Creating purposeful engagement

Creating purposeful engagement

10 years ago 0 0 1266

We want people to come to work to commit, to engage and be productive. 

The truth is, so do they!

Pyramid team hierarchy

Many organisations actually make it difficult for their employees to really commit to the organisation and what it is trying to achieve.  In fact, research shows that only 30% of employees are ‘fully engaged’ at work.

If we were to assume that everyone that goes to work wants to feel good, feel engaged, being productive and feeling valued, then we have to ask – what are we doing as leaders to stop this from happening?

The main issue is that leaders often leave engagement to chance.  They focus in on the outcomes for the business, and often forget that the efforts of the people that create those outcomes is what really matters.  If the people are engaged and properly motivated, then higher productivity, competitiveness, lower costs and improved outcomes are all more likely.

Taking a purposeful stance to create and enhance engagement is worth the investment – it just takes the decision to make it important.

So what can leaders within organisations do?

  • Consciously commit to making employee engagement a priority in the business.  Support this focus with visible commitment, consistent communication, putting the appropriate level of priority into engagement activities, and encouraging a sense of participation by staff into the process.
  • Express a clear purpose about what the organisation does – the ‘WHY’ of the organisation.  This allows people to align their personal purpose to the purpose of the business.  Too many organisations have ‘missions’ and ‘visions’, but do not express a purpose that is bigger than simply being ‘number one’ or making profits.  Expressing ‘why’ the activities of the organisation are important to more than just the company allows the employees to have their own personal purposes served by engaging with what the organisation does.  Nothing is more motivating.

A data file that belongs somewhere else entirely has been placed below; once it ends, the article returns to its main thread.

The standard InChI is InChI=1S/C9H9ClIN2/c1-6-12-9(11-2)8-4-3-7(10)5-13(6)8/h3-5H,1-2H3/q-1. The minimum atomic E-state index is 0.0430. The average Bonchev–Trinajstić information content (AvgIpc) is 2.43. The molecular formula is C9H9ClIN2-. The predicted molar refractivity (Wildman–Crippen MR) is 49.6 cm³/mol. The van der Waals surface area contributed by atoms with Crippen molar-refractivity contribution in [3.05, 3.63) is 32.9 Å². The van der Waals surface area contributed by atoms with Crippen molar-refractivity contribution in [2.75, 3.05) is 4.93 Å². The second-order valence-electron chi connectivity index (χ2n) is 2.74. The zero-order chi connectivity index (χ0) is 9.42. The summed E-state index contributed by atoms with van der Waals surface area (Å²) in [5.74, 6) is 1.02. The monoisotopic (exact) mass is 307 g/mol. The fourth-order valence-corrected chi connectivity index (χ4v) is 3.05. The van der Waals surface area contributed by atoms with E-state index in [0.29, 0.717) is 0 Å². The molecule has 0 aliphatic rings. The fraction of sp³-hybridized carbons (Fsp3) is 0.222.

• Understand that every individual seeks a great supervisor.  In fact, highly engaged staff report that their supervisor is very important in their level of engagement 77% of the time.  Making sure that supervisors are properly trained to support their staff and encourage engagement is critical.
  • Develop a sense of listening within the organisation to hear the four ‘killers’ of engagement:  injustice, feeling unsupported, feeling unrewarded and feeling out of control.  As soon as engagement starts to slip, these concepts will appear in the language and the actions of the staff.  Asking the right questions, listening and intervening are critical in maintaining high engagement.

 Do you expect engagement to just happen, or do you set about creating and maintaining it in a purposeful way?  The difference on your performance, your staff productivity, retention and costs will be enormous.

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